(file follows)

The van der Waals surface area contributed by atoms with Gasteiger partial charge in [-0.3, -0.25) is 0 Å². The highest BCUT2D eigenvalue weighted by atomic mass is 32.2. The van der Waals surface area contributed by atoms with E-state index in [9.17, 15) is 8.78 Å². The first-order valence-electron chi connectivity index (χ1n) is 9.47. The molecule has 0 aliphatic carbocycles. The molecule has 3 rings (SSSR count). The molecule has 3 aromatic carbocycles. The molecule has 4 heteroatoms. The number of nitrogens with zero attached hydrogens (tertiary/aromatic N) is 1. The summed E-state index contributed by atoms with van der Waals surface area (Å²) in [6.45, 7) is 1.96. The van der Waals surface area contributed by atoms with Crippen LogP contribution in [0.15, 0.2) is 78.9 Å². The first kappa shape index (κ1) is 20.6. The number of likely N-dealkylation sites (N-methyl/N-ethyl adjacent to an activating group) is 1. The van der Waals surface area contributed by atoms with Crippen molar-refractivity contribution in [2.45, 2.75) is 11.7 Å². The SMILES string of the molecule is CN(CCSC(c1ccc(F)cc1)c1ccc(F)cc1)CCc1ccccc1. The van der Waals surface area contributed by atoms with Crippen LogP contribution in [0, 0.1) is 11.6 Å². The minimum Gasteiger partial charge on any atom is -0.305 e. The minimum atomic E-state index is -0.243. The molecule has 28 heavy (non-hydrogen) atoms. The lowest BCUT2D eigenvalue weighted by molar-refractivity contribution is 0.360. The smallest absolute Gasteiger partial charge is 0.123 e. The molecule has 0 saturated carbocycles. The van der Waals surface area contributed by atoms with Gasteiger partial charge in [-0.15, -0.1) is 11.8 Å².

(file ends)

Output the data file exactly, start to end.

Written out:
The van der Waals surface area contributed by atoms with Gasteiger partial charge in [-0.3, -0.25) is 0 Å². The highest BCUT2D eigenvalue weighted by atomic mass is 32.2. The van der Waals surface area contributed by atoms with E-state index in [9.17, 15) is 8.78 Å². The first-order valence-electron chi connectivity index (χ1n) is 9.47. The molecule has 0 aliphatic carbocycles. The molecule has 3 rings (SSSR count). The molecule has 3 aromatic carbocycles. The molecule has 4 heteroatoms. The number of nitrogens with zero attached hydrogens (tertiary/aromatic N) is 1. The summed E-state index contributed by atoms with van der Waals surface area (Å²) in [6.45, 7) is 1.96. The van der Waals surface area contributed by atoms with Crippen LogP contribution in [0.15, 0.2) is 78.9 Å². The first kappa shape index (κ1) is 20.6. The number of likely N-dealkylation sites (N-methyl/N-ethyl adjacent to an activating group) is 1. The van der Waals surface area contributed by atoms with Crippen molar-refractivity contribution in [2.45, 2.75) is 11.7 Å². The SMILES string of the molecule is CN(CCSC(c1ccc(F)cc1)c1ccc(F)cc1)CCc1ccccc1. The van der Waals surface area contributed by atoms with Crippen LogP contribution in [0, 0.1) is 11.6 Å². The minimum Gasteiger partial charge on any atom is -0.305 e. The minimum atomic E-state index is -0.243. The molecule has 28 heavy (non-hydrogen) atoms. The lowest BCUT2D eigenvalue weighted by molar-refractivity contribution is 0.360. The smallest absolute Gasteiger partial charge is 0.123 e. The molecule has 0 saturated carbocycles. The van der Waals surface area contributed by atoms with Gasteiger partial charge in [-0.15, -0.1) is 11.8 Å².